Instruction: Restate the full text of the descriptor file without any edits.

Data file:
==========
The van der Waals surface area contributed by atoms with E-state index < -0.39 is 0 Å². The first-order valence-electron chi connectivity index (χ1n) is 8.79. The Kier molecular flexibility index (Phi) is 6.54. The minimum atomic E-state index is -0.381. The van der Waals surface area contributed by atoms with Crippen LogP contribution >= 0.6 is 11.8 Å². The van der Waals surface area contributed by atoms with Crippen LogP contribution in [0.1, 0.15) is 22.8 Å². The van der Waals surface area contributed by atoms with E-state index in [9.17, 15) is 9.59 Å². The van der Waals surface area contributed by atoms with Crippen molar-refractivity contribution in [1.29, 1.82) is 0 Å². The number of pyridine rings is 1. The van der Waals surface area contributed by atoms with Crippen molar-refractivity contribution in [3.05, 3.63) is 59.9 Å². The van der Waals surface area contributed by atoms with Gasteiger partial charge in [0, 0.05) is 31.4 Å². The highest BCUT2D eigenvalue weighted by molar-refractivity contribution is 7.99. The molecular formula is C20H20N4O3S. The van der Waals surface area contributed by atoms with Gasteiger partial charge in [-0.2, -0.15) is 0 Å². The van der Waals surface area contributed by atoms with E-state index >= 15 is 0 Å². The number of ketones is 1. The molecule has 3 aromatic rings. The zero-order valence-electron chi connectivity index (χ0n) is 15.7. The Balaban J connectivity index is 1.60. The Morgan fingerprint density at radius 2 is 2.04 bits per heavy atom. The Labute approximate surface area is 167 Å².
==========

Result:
The van der Waals surface area contributed by atoms with E-state index < -0.39 is 0 Å². The first-order valence-electron chi connectivity index (χ1n) is 8.79. The Kier molecular flexibility index (Phi) is 6.54. The minimum atomic E-state index is -0.381. The van der Waals surface area contributed by atoms with Crippen LogP contribution >= 0.6 is 11.8 Å². The van der Waals surface area contributed by atoms with Crippen LogP contribution in [0.1, 0.15) is 22.8 Å². The van der Waals surface area contributed by atoms with E-state index in [9.17, 15) is 9.59 Å². The van der Waals surface area contributed by atoms with Crippen molar-refractivity contribution in [1.29, 1.82) is 0 Å². The number of pyridine rings is 1. The van der Waals surface area contributed by atoms with Crippen molar-refractivity contribution in [3.05, 3.63) is 59.9 Å². The van der Waals surface area contributed by atoms with Gasteiger partial charge in [0, 0.05) is 31.4 Å². The highest BCUT2D eigenvalue weighted by molar-refractivity contribution is 7.99. The molecular formula is C20H20N4O3S. The van der Waals surface area contributed by atoms with Gasteiger partial charge in [-0.2, -0.15) is 0 Å². The van der Waals surface area contributed by atoms with E-state index >= 15 is 0 Å². The number of ketones is 1. The molecule has 3 aromatic rings. The zero-order valence-electron chi connectivity index (χ0n) is 15.7. The Balaban J connectivity index is 1.60. The Morgan fingerprint density at radius 2 is 2.04 bits per heavy atom. The Labute approximate surface area is 167 Å².